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Conference Papers | 2005 Victorian Conference Papers

PUMP EFFICIENCY MONITORING AND MANAGEMENT AT MELBOURNE WATER
Peta Maddy, SEAV
Ross Routley, Ken Baxter, Peter Chen & Ron Lourensz,
Melbourne Water

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ABSTRACT

Melbourne Water is one of the largest users of energy in Victoria spending about $14.1M in 2003/04. Melbourne Water's aim is to minimise imported energy costs and associated greenhouse gas emissions by maximising its capacity to generate renewable energy and by ensuring that major energy consuming components are being operated and maintained in a manner that minimises energy consumption. The latter includes pumping stations, which account for 60% of Melbourne Water's energy consumption.

In March 2005, the Sustainable Energy Authority Victoria (SEAV) formed a partnership with Melbourne Water under the Business Energy Innovation Initiative to undertake a pump efficiency study.

When fully implemented the outcomes from the study are expected to yield energy savings in the order of 2% to 4%, which equates to approximately 3,470 to 6,940 MWh with a commensurate cost saving of $109,000 to $218,000 per annum. This also results in a reduction in greenhouse pollution of approximately 2,500 to 5,000 tonnes per annum or the equivalent to removing 575 to 1,150 average cars from Victorian roads each year.

KEY WORDS

Pump efficiency, greenhouse pollution, energy savings, flowmeter calibration

1.0 INTRODUCTION

Melbourne Water is one of the largest users of energy in Victoria spending about $14.1M in 2003/04. Melbourne Water's aim is to minimise imported energy costs and associated greenhouse gas emissions by maximising its capacity to generate renewable energy and by ensuring that major energy consuming components are being operated and maintained in a manner that minimises energy consumption. The latter includes pumping stations, which account for 60% of Melbourne Water's energy consumption.

In March 2005, the Sustainable Energy Authority Victoria (SEAV) formed a partnership with Melbourne Water under the Business Energy Innovation Initiative. The Authority established the Business Energy Innovation Initiative in November 2003 to assist Victorian businesses increase productivity using innovative sustainable energy options.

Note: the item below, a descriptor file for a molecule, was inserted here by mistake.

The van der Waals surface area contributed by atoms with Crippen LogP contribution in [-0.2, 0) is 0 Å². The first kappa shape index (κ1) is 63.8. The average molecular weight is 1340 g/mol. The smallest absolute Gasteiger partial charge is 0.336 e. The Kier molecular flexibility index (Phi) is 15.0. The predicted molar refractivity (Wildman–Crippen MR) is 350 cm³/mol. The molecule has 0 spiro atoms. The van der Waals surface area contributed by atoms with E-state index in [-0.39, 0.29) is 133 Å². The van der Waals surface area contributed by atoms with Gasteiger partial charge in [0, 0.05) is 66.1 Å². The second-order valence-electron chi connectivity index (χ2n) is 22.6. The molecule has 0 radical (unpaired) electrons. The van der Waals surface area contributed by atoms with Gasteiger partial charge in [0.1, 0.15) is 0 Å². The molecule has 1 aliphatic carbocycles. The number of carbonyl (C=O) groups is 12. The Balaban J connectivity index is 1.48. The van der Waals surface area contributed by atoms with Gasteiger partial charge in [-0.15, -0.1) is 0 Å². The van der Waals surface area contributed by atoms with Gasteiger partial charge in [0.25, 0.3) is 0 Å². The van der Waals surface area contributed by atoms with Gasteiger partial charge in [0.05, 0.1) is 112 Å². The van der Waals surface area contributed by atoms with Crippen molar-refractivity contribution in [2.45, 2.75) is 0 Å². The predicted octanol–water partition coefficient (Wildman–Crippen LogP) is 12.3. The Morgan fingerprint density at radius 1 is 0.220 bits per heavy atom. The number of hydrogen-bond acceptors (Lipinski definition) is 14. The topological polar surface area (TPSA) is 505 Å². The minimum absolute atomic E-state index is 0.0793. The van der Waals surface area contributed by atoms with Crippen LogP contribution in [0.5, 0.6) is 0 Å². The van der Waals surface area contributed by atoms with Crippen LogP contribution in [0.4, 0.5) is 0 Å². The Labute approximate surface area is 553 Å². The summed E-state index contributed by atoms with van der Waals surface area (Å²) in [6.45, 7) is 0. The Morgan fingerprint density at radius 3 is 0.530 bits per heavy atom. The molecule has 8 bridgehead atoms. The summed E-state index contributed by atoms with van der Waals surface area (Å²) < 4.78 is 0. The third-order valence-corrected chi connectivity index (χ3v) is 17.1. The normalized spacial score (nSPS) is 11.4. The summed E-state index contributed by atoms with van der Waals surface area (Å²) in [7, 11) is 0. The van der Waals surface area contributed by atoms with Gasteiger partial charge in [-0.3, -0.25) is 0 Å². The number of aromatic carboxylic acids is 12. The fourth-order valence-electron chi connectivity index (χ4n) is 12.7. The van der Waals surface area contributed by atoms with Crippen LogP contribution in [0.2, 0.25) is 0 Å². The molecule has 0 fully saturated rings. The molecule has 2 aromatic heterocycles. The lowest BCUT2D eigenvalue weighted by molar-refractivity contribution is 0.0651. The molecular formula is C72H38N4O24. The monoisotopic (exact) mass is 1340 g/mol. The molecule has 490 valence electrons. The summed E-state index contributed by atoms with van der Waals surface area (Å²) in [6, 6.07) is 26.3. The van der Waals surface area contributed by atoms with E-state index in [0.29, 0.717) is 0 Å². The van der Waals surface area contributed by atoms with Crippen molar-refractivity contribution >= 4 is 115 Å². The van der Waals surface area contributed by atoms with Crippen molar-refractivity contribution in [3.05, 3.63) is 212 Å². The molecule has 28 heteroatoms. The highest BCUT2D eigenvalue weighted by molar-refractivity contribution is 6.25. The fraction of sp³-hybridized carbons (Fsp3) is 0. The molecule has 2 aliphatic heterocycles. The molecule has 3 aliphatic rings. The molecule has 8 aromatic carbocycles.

Under the initiative, Melbourne Water engaged a consultant to conduct real-time efficiency monitoring using the thermodynamic measuring principles. The technology was applied at four of Melbourne Water's major pumping stations where individual pumpsets were monitored.

Information about each individual pump and pump station operation was analysed and recommendations made regarding the following:

  • Pump condition and opportunities for energy reduction through pump overhauls
  • Pumping Station operation and opportunities for energy reduction through revised pumping regimes.

When fully implemented the outcomes from the study are expected to yield energy savings in the order of 2% to 4%, which equates to approximately 3,470 to 6,940 MWh with a commensurate cost saving of $109,000 to $218,000 per annum. This also results in a reduction in greenhouse pollution of approximately 2,500 to 5,000 tonnes per annum or the equivalent to removing 575 to 1,150 average cars from Victorian roads each year.

2.0 DISCUSSION

2.1 Project background

In March 2005, Melbourne Water engaged the consulting firm Advanced Energy Monitoring Systems Ltd (AEMS) to conduct efficiency testing of four of its largest pumping stations. Three of these were the sewerage pumping stations located at Brooklyn, Eastern Treatment Plant at Carrum and Hoppers Crossing and the fourth was a water pumping station located at Yering Gorge.

The consultant was instructed to undertake the following works:

  • Test and report on performance of each pump
  • Undertake a calibration check on the flow meter on each pump.
  • Undertake an analysis of the performance of each station using the data available from the existing SCADA system and produce an optimised pumping schedule for each station.
  • Determine pump condition and opportunities for energy reduction by pump refurbishment.
  • Produce a comprehensive report that includes plant condition, efficiency, mode of plant operation and opportunities for energy reduction through revised operating schedules.